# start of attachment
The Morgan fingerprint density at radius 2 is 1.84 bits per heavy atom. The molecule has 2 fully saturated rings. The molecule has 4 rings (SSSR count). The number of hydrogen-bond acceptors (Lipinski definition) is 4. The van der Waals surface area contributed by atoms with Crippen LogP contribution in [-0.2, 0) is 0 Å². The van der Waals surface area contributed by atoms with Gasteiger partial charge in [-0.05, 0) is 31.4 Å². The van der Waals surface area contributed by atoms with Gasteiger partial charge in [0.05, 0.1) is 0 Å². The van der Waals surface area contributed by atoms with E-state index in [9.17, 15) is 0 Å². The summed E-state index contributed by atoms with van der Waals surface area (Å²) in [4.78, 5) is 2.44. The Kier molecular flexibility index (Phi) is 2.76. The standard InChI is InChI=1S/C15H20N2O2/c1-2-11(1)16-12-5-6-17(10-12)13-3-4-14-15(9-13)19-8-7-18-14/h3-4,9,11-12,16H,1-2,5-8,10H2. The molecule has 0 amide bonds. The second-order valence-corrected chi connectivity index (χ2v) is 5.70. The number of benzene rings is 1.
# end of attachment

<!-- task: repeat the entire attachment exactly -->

The Morgan fingerprint density at radius 2 is 1.84 bits per heavy atom. The molecule has 2 fully saturated rings. The molecule has 4 rings (SSSR count). The number of hydrogen-bond acceptors (Lipinski definition) is 4. The van der Waals surface area contributed by atoms with Crippen LogP contribution in [-0.2, 0) is 0 Å². The van der Waals surface area contributed by atoms with Gasteiger partial charge in [-0.05, 0) is 31.4 Å². The van der Waals surface area contributed by atoms with Gasteiger partial charge in [0.05, 0.1) is 0 Å². The van der Waals surface area contributed by atoms with E-state index in [9.17, 15) is 0 Å². The summed E-state index contributed by atoms with van der Waals surface area (Å²) in [4.78, 5) is 2.44. The Kier molecular flexibility index (Phi) is 2.76. The standard InChI is InChI=1S/C15H20N2O2/c1-2-11(1)16-12-5-6-17(10-12)13-3-4-14-15(9-13)19-8-7-18-14/h3-4,9,11-12,16H,1-2,5-8,10H2. The molecule has 0 amide bonds. The second-order valence-corrected chi connectivity index (χ2v) is 5.70. The number of benzene rings is 1.